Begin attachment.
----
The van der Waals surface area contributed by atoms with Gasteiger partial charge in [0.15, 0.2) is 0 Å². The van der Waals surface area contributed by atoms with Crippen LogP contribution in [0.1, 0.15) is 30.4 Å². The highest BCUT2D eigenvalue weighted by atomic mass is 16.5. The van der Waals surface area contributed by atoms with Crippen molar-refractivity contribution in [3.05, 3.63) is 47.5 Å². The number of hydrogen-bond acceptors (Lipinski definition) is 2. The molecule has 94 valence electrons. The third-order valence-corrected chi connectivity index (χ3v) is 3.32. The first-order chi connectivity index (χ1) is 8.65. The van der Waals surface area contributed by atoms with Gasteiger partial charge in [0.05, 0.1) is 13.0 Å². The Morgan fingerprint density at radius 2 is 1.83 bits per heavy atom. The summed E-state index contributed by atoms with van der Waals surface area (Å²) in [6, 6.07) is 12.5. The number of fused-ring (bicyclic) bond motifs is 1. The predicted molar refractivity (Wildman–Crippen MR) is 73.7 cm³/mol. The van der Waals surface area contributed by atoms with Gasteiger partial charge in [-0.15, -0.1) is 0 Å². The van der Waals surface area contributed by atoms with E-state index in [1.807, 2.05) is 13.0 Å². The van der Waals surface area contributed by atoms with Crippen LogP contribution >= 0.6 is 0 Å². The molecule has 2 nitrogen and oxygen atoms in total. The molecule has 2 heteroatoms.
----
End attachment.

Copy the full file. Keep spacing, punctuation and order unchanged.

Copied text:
The van der Waals surface area contributed by atoms with Gasteiger partial charge in [0.15, 0.2) is 0 Å². The van der Waals surface area contributed by atoms with Crippen LogP contribution in [0.1, 0.15) is 30.4 Å². The highest BCUT2D eigenvalue weighted by atomic mass is 16.5. The van der Waals surface area contributed by atoms with Crippen molar-refractivity contribution in [3.05, 3.63) is 47.5 Å². The number of hydrogen-bond acceptors (Lipinski definition) is 2. The molecule has 94 valence electrons. The third-order valence-corrected chi connectivity index (χ3v) is 3.32. The first-order chi connectivity index (χ1) is 8.65. The van der Waals surface area contributed by atoms with Gasteiger partial charge in [0.05, 0.1) is 13.0 Å². The Morgan fingerprint density at radius 2 is 1.83 bits per heavy atom. The summed E-state index contributed by atoms with van der Waals surface area (Å²) in [6, 6.07) is 12.5. The number of fused-ring (bicyclic) bond motifs is 1. The predicted molar refractivity (Wildman–Crippen MR) is 73.7 cm³/mol. The van der Waals surface area contributed by atoms with Gasteiger partial charge in [-0.15, -0.1) is 0 Å². The van der Waals surface area contributed by atoms with E-state index in [1.807, 2.05) is 13.0 Å². The van der Waals surface area contributed by atoms with Crippen LogP contribution >= 0.6 is 0 Å². The molecule has 2 nitrogen and oxygen atoms in total. The molecule has 2 heteroatoms.